The audio waveforms that are drawn in our DAWs (and that we’re all familiar with reading, editing and generally messing around with) visualise the overall amplitude of the audio at any given point in time. In other words, the waveforms are showing the amplitude and time domains of the audio. This allows for certain kinds of editing to be performed directly on the audio waveform – cropping, editing, crossfades and so-on – but when working in the third domain, frequency, the tools are much more abstracted: you couldn’t, for example, set up an EQ by interacting directly with a conventional audio waveform.
Finding a home
The SpectraLayers technology started life with Sony, which published version 1 in 2012, but it passed to Magix when it acquired the bulk of Sony’s media software a couple of years ago. Magix went on to release versions 4 and 5 of the software before the tech found yet another new home earlier this year with Steinberg. The DAW pioneer has now released version 6 for Windows and macOS.
This new version will run within any DAW that supports the ARA2 plug-in format, and has been designed to integrate particularly closely with Cubase and Nuendo, where it can replace the standard audio editor for audio parts assigned to the plug-in. SpectraLayers also comes with a standalone app that works independently of your DAW, and so doesn’t require the ARA2 support.
Painting with sound
SpectraLayers is built around the concept of layers (the clue’s in the name!) and this is borrowed directly from the world of photo- and image- editing software, where the user copies portions of an image, or imports new image content, to a new layer in order to make modifications that don’t destroy the original underlying material. SpectraLayers’ layers serve much the same purpose, but work with sound rather than pictures.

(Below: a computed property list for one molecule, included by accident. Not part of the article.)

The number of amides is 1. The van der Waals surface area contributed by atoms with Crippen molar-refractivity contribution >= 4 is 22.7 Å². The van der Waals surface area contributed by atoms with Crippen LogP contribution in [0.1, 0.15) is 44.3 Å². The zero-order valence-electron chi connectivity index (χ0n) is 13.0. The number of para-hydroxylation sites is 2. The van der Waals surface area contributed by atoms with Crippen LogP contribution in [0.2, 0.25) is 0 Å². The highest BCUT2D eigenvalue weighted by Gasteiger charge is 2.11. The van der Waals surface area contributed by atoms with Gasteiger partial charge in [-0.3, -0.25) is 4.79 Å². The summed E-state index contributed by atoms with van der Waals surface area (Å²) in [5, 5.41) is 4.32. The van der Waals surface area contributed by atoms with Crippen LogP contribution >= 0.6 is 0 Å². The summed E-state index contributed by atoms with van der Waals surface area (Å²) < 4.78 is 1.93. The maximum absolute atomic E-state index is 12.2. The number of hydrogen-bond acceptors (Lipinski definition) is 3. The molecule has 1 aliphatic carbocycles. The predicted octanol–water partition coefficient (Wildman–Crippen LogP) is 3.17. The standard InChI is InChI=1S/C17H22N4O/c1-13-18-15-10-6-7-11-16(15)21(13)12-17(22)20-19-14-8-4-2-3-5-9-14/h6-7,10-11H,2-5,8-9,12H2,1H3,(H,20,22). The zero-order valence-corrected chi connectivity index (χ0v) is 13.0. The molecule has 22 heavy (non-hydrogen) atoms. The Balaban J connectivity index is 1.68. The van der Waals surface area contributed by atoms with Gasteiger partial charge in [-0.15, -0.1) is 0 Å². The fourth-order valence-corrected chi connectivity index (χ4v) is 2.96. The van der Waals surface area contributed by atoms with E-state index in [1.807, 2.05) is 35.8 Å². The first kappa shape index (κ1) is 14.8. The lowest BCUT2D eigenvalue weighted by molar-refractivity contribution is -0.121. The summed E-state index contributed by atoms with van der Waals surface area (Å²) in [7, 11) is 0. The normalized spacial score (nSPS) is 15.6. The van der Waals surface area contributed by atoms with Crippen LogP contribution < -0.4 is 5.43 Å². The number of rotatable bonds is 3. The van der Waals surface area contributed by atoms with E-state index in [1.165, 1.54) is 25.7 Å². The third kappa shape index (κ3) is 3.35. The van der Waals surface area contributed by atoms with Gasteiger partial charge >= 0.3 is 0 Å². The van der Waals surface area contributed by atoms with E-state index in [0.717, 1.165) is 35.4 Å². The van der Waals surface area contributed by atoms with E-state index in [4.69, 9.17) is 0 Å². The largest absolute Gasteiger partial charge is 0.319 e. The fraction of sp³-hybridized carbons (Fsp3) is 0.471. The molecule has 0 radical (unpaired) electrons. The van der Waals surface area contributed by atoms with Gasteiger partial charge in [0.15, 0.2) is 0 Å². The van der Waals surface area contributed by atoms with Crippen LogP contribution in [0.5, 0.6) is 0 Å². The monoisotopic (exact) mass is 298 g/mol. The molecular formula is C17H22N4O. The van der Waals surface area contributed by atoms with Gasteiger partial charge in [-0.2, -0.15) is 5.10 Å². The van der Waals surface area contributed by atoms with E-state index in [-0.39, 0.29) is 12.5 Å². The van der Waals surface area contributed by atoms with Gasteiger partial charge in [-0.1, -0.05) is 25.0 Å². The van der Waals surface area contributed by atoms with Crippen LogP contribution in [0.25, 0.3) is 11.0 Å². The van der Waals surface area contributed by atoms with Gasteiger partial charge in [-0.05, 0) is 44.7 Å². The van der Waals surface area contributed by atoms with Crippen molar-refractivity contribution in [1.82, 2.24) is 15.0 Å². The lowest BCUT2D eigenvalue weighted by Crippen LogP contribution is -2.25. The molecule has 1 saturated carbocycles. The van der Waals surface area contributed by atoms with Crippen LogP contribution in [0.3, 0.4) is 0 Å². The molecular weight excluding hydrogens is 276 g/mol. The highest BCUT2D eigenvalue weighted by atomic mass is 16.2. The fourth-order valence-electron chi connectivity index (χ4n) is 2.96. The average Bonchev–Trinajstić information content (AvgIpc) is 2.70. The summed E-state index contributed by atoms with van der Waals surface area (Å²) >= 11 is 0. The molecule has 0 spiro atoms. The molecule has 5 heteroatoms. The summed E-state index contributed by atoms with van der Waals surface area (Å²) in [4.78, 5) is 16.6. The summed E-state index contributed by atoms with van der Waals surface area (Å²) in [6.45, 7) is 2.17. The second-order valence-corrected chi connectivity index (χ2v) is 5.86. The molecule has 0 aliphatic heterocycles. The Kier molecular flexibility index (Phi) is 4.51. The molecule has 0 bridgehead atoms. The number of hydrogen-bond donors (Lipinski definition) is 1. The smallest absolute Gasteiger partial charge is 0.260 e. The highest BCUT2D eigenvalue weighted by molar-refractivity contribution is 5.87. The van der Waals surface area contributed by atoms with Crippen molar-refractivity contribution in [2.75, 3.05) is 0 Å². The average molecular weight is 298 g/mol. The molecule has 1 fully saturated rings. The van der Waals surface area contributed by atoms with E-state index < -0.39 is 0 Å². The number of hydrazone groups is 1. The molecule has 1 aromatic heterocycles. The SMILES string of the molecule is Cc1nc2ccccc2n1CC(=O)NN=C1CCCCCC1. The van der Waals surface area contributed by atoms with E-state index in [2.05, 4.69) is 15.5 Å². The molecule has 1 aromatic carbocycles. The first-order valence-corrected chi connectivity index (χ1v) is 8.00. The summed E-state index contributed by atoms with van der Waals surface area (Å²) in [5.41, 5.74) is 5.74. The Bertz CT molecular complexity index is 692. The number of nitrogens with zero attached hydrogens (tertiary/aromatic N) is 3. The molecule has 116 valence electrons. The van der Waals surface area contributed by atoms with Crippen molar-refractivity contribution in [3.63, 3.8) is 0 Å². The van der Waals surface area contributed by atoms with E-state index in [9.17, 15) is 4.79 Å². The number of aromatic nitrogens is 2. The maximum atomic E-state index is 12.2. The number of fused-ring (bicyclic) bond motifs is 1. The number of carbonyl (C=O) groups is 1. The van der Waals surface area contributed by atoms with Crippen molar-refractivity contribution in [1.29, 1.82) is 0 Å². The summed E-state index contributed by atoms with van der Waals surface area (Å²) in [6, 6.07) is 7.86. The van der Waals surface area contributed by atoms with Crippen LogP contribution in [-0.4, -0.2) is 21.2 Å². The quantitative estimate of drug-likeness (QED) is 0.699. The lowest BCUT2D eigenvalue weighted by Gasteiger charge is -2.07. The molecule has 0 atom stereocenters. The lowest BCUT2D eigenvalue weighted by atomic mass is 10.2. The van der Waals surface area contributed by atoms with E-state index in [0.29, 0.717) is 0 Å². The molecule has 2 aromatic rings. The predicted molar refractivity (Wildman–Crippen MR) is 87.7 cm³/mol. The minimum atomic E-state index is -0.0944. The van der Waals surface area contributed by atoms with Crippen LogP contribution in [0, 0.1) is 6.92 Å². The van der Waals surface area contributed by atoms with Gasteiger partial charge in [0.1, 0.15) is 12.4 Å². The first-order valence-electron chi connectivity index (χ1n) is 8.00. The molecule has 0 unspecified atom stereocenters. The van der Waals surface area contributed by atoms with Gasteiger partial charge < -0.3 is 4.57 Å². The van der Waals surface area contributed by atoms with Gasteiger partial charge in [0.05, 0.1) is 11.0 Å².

The similarity to image-editing software doesn’t end there, as the tools that you use to select, adjust and modify audio will be instantly recognisable to anybody who’s used software like Affinity Photo or Adobe Photoshop. These tools are used to select time and frequency ranges from within a sound and to then make modifications to them in any of the three audio domains: adjusting a selection’s pitch, increasing or decreasing its amplitude, and/or retiming a selection or moving it to another place in the audio altogether.
The programme window also has a distinct image-editor look to it, with a toolbar down the left side, layer and history panels at the right and a large canvas area in the middle where you do the main editing work. The difference is that with SpectraLayers you are painting with sound not colour, and your canvas is an audio FFT graph. It even works with pressure-sensitive graphics tablets.
By default, the FFT is viewed from above, so that it shows the frequency composition of the audio against a timeline, with amplitude represented by brightness. As you zoom in on this view, and start to get your eye in, you can see specific sounds and parts within the graph: vocal and other lead lines, bass and kick lines, snares – all of it! The view can also be tilted into 3D so that the amplitude information can be seen as the height of peaks in the graph. The colour scheme can be modified, too, so that the colour of the graph changes with amplitude.
Above the FFT graph, there’s a small conventional waveform. This reflects changes that are being made, but cannot be edited directly and is simply for reference and to help when navigating within the software.
Editing in SpectraLayers typically begins by selecting an area within the FFT using the various selection tools – while not entirely necessary for all tasks, this is a good way to limit and control the frequencies and time ranges that will be affected by subsequent edits. Some of these selection tools are quite intelligent: for example, if you use the frequency-selection tool to click at the point where – say – a vocal starts in the graph and drag the tool in the time axis, the selection will attempt to follow any frequency changes within that vocal component. Doing the same thing with the harmonic-selection tool will also select the harmonics of the frequency that you are dragging across. Complex selections can be built up using any combination of the tools on offer.